Understanding The Changes:

An Examination of What's Changed

When You Buy A New Rolex

November 18th, 2007

Over the past 3-4 years, Rolex has made more changes in their watches and packaging than they have in nearly twenty years previous.  The changes have in some cases been abrupt and without warning, and left many people with questions - questions most Authorized Dealer representatives are ill equipped to answer.  Back in 2005, I did an article detailing the changes which Rolex made to their packaging (click HERE for the article) but since so many more changes have come in the last 2 years, I felt I should address them.  Note:  Many people ask me "What date specifically did Rolex do "x"?  Or, when did Rolex stop doing "x"?  Usually any change Rolex makes isn't announced - we as an interested community don't know Rolex has made a change until we see the change in the dealer's cases.  And usually any change made is phased in/out according to inventory levels.  So, for example when Rolex completely re-did their boxes, as illustrated in the above linked article, there was no announcement. of the change.  The new packaging just began showing up at authorized dealer doorsteps.  Some dealers depleted their inventories of the older packaging faster than others, so in 2005, sometimes when a new Rolex was purchased, the customer received the old packaging, while others got the new - it just depended on a few different variables.  


One of the biggest changes that's taken place in 2007 has been with the warranty and chronometer certification paperwork which accompanies a brand new Rolex.  In the first example photos below, you'll see a photo of an early Z serial black dial Daytona, purchased in the Spring of 2006: 

You can see in the above photo that this early Z series (early because the number after the Z is a 0 indicating it's relatively early in the production series) came with the standard warranty paper certificate that Rolex has been using for at least  the past 10-15 years (I'm uncertain exactly when Rolex began using his particular certificate).  It also comes with the Daytona specific manual, and the booklet which explains about the Factory Service of a Rolex.   Now have a look at the new wallet and paperwork which accompanied a late Z series Daytona I purchased in November of 2007: 

The above is the new, more substantial wallet which holds all the accompanying documentation received when you buy a new Rolex - here's a shot of the wallet from the back:

Here's a shot of the booklets found inside the new wallet:

As you can see in the above, there are a couple of new booklets.  The Factory Service booklet has been totally redone (see my article on the new Factory Service booklet by clicking HERE).  The Daytona instruction booklet is largely unchanged, however the small green booklet with "Warranty Booklet" in white at the top is entirely new.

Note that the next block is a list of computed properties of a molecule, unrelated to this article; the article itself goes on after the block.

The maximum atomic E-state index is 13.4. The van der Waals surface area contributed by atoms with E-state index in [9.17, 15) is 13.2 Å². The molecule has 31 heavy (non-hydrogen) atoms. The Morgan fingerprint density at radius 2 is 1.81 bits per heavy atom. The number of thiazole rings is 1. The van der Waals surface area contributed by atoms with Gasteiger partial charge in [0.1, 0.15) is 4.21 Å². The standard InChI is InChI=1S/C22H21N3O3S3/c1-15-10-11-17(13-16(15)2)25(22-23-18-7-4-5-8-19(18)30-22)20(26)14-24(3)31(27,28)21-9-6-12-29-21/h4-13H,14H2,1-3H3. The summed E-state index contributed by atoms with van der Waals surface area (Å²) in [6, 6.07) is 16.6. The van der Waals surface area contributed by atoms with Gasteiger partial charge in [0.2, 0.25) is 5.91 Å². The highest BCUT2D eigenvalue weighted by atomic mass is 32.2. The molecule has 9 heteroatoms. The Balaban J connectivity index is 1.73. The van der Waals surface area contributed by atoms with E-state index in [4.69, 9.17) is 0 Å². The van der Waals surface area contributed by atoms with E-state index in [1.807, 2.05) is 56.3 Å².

Gone is the old style warranty certificate illustrated above.  In it's place is a plastic card the size of a credit card which serves as both the warranty certificate and Chronometer certificate.  Here's a front and back photo of the card:



Another big changed which has been showing up on some Rolex watches in 2007 is that Rolex is no longer using a green hologram sticker on the back of their watches.  Here's a photo of three differenent watches (a 16613 Sub, an Explorer II, and a new Anniversary GMT Master II).  Notice that all three (including the stainless Anniversary GMT Master II which is new in 2007) all have the green hologram sticker:   

Now here's a shot of the back of the new late Z series Daytona which again was purchased in November of 2007.  Notice the case back sticker is not a hologram - its a simple clear sticker with the model number printed on it.

One can then deduce that on the Daytona line, the green hologram sticker was eliminated somewhere in the middle of the Z production series.


Since the introduction of the redesigned Datejust (at the 2004 Basel Watch Fair) Rolex has slowly begun engraving the inner bezel of all their watches with the word "ROLEX."  Here's a 116138 Datejust - the first model I know of to receive the inner bezel engraving:

Currently Rolex seems to be transitioning all models to the new engraving - it's a slow process. All new models being introduced after 2004 seem to have the engraving automatically, while existing models are transitioning at varied and unpredictable rates. Here's a shot of the new Rolex GMT Master II in two-tone from 2006 - it debuted that year with the engraving, as did the stainless steel version of the same watch in 2007:    

Here's a shot of the above referenced early Z series black dial Daytona purchased in 2006 next to my F series white dial Daytona - not that either watch has the inner bezel engraving:

Here's a closeup shot of the late Z Series Daytona recently purchased which has the inner bezel engraving present. One can again deduce that the bezel engraving on the Daytona line transitioned over mid-Z series production:

I've seen examples of other sport watches, such as the Submariner 16610, with the inner bezel engraving, so all indications are that eventually all Rolex watches will have the new engraving. Keep an eye on THE ROLEX REFERENCE PAGE for updates on future changes Rolex implements - there's no telling when additional changes may or may not show up!

Thinking of buying a Rolex? Such a fine piece of sterling silver jewelry certainly would be accentuated by other wholesale sterling accessories. Nothing brings out the luster of silver like wholesale silver rings or bracelets to compliment it.

*All text and images contained in this web site are the original work of the author, John B. Holbrook, II and are copyright protected. Use of any of the information or images without the permission of the author is prohibited.